Formerly under the jurisdiction of Committee E31 on Healthcare Informatics, this Guide was withdrawn in 2011 in accordance with section 10.5.3.1 of the Regulations Governing ASTM Technical Committees, which requires that standards shall be updated by the end of the eighth year since the last approval date.
1.1 Recently, there has been widespread use of the Internet by the health care industry to represent information. Much of the success of the Internet can be attributed to the World Wide Web (WWW) and its browsing system, which make it possible to navigate the Internet by pointing and clicking. Web pages, electronic documents located on the Internet, are published to a computer screen by a browser. These pages are developed using HyperText Markup Language (HTML).
1.1.1 The next generation of the WWW and web pages has arrived with the specification of eXtensible Markup Language (XML). Just like HTML, XML can define how pages appear in web browser. Additionally XML provides a context for information. While HTML tells the browser what a page should look like, XML defines what the piece of information actually means. Both HTML and XML are markup languages; that is, they insert markup, or additional information, into text. The markup is known as a tag. For example, HTML marks up text on a page by inserting a B> tag when the text should be bolded and by inserting a H1> tag around the first heading of a web page. In HTML, there is no way to distinguish between a medical record number or an telephone number because they are both tagged B> for bold. XML, on the other hand, marks each item with special tags so that computers can tell the difference. With XML, humans and computers can tell the difference between a DIAGNOSIS> tag and SYMPTOM> or a Medical.Record.Number> from a Phone.Number>.
1.1.2 The names of the tags and the rules for using them are contained in the DTD or Document Type Definition (DTD). The DTD describes the structure of the document and defines the names of tags it contains. Additionally, the DTD declares the order in which the tags occur and how often the tags can appear; that is, the DTD defines the hierarchy of the tags. A DTD for a prescription might contain structural elements for the medication prescribed, the dosage, the form, the quantity, and so forth.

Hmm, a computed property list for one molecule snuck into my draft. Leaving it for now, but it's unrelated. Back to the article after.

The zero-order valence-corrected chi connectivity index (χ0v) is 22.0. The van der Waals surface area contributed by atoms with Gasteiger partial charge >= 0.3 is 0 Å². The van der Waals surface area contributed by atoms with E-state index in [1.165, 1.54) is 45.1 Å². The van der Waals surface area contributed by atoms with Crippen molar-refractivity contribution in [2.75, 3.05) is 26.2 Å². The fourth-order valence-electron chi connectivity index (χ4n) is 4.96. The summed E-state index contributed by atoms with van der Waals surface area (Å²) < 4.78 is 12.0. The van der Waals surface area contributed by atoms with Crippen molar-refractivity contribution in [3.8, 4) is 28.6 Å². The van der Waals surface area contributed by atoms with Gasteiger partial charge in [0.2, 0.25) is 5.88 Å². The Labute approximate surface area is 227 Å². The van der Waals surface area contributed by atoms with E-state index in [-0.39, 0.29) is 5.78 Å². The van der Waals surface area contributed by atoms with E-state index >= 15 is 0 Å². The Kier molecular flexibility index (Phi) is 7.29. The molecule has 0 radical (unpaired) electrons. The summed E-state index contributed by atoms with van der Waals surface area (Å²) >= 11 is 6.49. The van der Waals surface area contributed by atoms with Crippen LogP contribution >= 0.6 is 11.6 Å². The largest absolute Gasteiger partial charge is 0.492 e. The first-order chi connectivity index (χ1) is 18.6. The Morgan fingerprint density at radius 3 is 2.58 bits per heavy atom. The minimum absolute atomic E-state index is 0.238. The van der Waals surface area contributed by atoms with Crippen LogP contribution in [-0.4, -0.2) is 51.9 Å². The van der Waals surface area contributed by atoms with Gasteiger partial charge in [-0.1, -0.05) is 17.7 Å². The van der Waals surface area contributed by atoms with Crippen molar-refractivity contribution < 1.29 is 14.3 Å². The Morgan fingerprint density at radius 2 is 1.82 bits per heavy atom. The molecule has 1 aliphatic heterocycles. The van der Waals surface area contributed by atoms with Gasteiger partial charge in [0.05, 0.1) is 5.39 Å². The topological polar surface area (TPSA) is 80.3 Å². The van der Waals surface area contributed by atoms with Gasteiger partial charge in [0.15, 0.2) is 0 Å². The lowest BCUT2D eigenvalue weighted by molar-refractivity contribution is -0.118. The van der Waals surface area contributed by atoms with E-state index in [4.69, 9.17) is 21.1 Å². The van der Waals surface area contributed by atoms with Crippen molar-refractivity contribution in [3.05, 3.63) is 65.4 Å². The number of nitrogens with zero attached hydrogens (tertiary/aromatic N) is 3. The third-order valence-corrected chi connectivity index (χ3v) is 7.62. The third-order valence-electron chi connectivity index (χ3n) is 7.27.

1.2 This guide provides a compendium of information for the use of E 2183 XML DTDs within health care. This guide describes design considerations, the architecture of the DTDs, and implementing systems using the E 2183 DTDs.
1.3 This guide refers to and makes use of recommendations from the World Wide Web consortium, the W3C (http://www.w3.org).
1.4 This standard does not purport to address all of the safety concerns, if any, associated with its use. It is the responsibility of the user of this standard to establish appropriate safety and health practices and determine the applicability of regulatory requirements prior to use.
2. Referenced Documents (purchase separately) The documents listed below are referenced within the subject standard but are not provided as part of the standard.
E1239 Guide for Description of Reservation/Registration-Admission, Discharge, Transfer (R-ADT) Systems for Electronic Health Record (EHR) Systems
E1384 Guide for Content and Structure of the Electronic Health Record (EHR)
E1633 Specification for Coded Values Used in the Electronic Health Record
E2182 Specification for Clinical XML DTDs in Healthcare
W3C World Wide Web Consortium Recommendations,
ClinicalDocumentArch Level 1
RFC2396: Uniform Resource Indentifiers (URI), http://ietf.org/rfc/rfc2396
architecture; DTD; health care; healthcare; namespaces; XHTML; XLink; XML; Xpointer;
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Citing ASTM Standards
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